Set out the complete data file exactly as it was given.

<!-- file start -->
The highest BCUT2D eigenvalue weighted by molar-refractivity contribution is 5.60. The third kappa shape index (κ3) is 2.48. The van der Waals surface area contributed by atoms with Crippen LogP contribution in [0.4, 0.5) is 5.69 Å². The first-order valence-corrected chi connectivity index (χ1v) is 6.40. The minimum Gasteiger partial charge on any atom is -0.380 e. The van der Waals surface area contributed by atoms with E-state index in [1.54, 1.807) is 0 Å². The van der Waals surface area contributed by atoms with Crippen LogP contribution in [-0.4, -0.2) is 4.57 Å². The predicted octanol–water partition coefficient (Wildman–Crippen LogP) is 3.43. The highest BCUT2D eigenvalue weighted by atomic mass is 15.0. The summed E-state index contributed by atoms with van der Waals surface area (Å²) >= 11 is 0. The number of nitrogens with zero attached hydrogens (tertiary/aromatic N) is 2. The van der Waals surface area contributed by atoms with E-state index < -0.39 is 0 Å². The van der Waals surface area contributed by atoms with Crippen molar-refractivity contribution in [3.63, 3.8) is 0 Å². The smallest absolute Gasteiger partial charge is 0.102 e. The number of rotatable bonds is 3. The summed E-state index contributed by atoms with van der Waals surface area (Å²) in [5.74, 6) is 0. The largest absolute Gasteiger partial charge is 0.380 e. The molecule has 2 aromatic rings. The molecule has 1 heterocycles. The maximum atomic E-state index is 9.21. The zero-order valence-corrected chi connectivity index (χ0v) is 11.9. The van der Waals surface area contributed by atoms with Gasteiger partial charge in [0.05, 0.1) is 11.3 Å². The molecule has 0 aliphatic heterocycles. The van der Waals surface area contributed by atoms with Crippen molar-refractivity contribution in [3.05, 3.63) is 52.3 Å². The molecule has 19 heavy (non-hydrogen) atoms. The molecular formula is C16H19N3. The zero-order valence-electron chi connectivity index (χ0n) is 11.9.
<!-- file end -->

The highest BCUT2D eigenvalue weighted by molar-refractivity contribution is 5.60. The third kappa shape index (κ3) is 2.48. The van der Waals surface area contributed by atoms with Crippen LogP contribution in [0.4, 0.5) is 5.69 Å². The first-order valence-corrected chi connectivity index (χ1v) is 6.40. The minimum Gasteiger partial charge on any atom is -0.380 e. The van der Waals surface area contributed by atoms with E-state index in [1.54, 1.807) is 0 Å². The van der Waals surface area contributed by atoms with Crippen LogP contribution in [-0.4, -0.2) is 4.57 Å². The predicted octanol–water partition coefficient (Wildman–Crippen LogP) is 3.43. The highest BCUT2D eigenvalue weighted by atomic mass is 15.0. The summed E-state index contributed by atoms with van der Waals surface area (Å²) >= 11 is 0. The number of nitrogens with zero attached hydrogens (tertiary/aromatic N) is 2. The van der Waals surface area contributed by atoms with E-state index < -0.39 is 0 Å². The van der Waals surface area contributed by atoms with Crippen molar-refractivity contribution in [3.63, 3.8) is 0 Å². The smallest absolute Gasteiger partial charge is 0.102 e. The number of rotatable bonds is 3. The summed E-state index contributed by atoms with van der Waals surface area (Å²) in [5.74, 6) is 0. The largest absolute Gasteiger partial charge is 0.380 e. The molecule has 2 aromatic rings. The molecule has 1 heterocycles. The maximum atomic E-state index is 9.21. The zero-order valence-corrected chi connectivity index (χ0v) is 11.9. The van der Waals surface area contributed by atoms with Gasteiger partial charge in [0.05, 0.1) is 11.3 Å². The molecule has 0 aliphatic heterocycles. The van der Waals surface area contributed by atoms with Crippen molar-refractivity contribution in [3.05, 3.63) is 52.3 Å². The molecule has 19 heavy (non-hydrogen) atoms. The molecular formula is C16H19N3. The zero-order valence-electron chi connectivity index (χ0n) is 11.9.